THE MICHIG.AN DAILY
TUESDAY, MARCI 26, 1940
Will Be Given
By French Club
Puget's Psychological Play
Will Be resentat1011
Of Le Cercle Francais
"Happy Days," the psychological
comedy of Claude-Andre Puget which
attained great success in Paris last
year has been chosen as the annual
French play of Le Cercle Francais,
Prof. Rene Talaman of the romance
languages department as adviser of
the club announced here yesterday.
Acclaimed for its freshness and
spontaneity "Les Jours Heureux" por-
trays modern French society and
youth. The setting laid in the pic-
turesque French countryside around
Poitou forms the background for the
youthful characters of the young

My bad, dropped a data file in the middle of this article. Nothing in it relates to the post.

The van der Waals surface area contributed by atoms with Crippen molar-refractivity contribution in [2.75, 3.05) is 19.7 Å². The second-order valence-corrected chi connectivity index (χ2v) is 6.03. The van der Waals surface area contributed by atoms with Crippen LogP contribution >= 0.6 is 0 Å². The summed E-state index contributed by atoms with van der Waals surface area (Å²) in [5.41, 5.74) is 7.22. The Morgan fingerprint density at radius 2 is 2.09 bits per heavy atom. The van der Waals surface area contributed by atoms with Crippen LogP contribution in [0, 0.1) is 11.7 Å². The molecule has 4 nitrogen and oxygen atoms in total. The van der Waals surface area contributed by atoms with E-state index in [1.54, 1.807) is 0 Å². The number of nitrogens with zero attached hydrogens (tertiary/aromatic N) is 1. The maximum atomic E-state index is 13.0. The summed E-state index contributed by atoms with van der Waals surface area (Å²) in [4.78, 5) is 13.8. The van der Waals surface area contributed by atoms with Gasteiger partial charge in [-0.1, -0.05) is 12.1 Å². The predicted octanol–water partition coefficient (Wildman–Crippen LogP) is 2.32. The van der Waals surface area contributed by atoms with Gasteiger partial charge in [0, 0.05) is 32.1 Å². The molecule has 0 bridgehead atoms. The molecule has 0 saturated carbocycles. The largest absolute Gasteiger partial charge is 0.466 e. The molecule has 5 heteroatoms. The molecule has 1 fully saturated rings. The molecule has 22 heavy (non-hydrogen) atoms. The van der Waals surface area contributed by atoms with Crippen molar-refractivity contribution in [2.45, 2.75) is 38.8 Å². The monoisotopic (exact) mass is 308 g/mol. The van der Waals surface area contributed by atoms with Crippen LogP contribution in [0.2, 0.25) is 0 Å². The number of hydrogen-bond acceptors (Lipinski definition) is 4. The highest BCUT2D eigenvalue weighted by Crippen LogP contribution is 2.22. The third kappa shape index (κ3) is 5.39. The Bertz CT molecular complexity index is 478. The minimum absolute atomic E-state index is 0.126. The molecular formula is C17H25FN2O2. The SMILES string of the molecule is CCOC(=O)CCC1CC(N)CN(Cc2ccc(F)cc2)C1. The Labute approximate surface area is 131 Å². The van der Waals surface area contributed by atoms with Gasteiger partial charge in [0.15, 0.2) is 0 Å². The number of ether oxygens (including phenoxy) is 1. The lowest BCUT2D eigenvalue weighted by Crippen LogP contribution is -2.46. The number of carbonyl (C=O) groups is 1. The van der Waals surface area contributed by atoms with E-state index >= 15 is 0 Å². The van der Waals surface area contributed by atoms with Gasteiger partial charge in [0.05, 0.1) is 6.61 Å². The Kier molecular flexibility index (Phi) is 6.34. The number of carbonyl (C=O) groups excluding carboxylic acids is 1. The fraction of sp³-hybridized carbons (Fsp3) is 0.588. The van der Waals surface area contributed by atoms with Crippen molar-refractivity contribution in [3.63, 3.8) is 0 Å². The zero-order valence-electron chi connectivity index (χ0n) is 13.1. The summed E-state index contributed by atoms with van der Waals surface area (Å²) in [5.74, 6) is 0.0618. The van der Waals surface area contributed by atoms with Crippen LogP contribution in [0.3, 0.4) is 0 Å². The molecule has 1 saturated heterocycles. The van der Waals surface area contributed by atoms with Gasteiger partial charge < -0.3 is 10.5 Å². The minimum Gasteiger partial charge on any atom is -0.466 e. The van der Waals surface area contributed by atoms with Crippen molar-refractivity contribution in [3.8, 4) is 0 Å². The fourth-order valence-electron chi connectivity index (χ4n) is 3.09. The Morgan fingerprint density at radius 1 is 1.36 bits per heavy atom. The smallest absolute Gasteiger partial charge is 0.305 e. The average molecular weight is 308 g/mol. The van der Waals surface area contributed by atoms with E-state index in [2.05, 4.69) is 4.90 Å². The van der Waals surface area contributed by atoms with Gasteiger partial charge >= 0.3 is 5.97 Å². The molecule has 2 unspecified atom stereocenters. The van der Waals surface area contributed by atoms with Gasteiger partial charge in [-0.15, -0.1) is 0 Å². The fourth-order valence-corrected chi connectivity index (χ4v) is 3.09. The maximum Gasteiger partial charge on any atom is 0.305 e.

writer who are enjoying their vaca-
Unusual for its young characters,
none of whom are more than thirty
years old, the play is well-adapted for
production here, Professor Talamon
pointed out. The two sisters and
brother of the Gassin family, their
two cousins, and Michel Bouillet are
the six characters involved in the
story of young love.
The author, under the influence
of Jules Romain, modern French
philosophic dramatist, has produced
several other noted plays among them
"La Ligne de Coeur," and "Valentin
le desosse." With the aid of Ro-
main he has also published several
volumes of poetry, some showing the
influence of early surrealism. His
adaption of Noel Coward's "Private
Lives" to the French stage was the
beginning of his later success.
The cast for the play to be pro-
duced May 3 will be announced later,
Professor Talamon said. Casting un-
der Professor Koella, Professor Tala-
mon and Mr. James O'Neill will be
made in the near future on the basis
of the conducted tryouts.
Glee Club To Sing
In Saginaw On rjla.p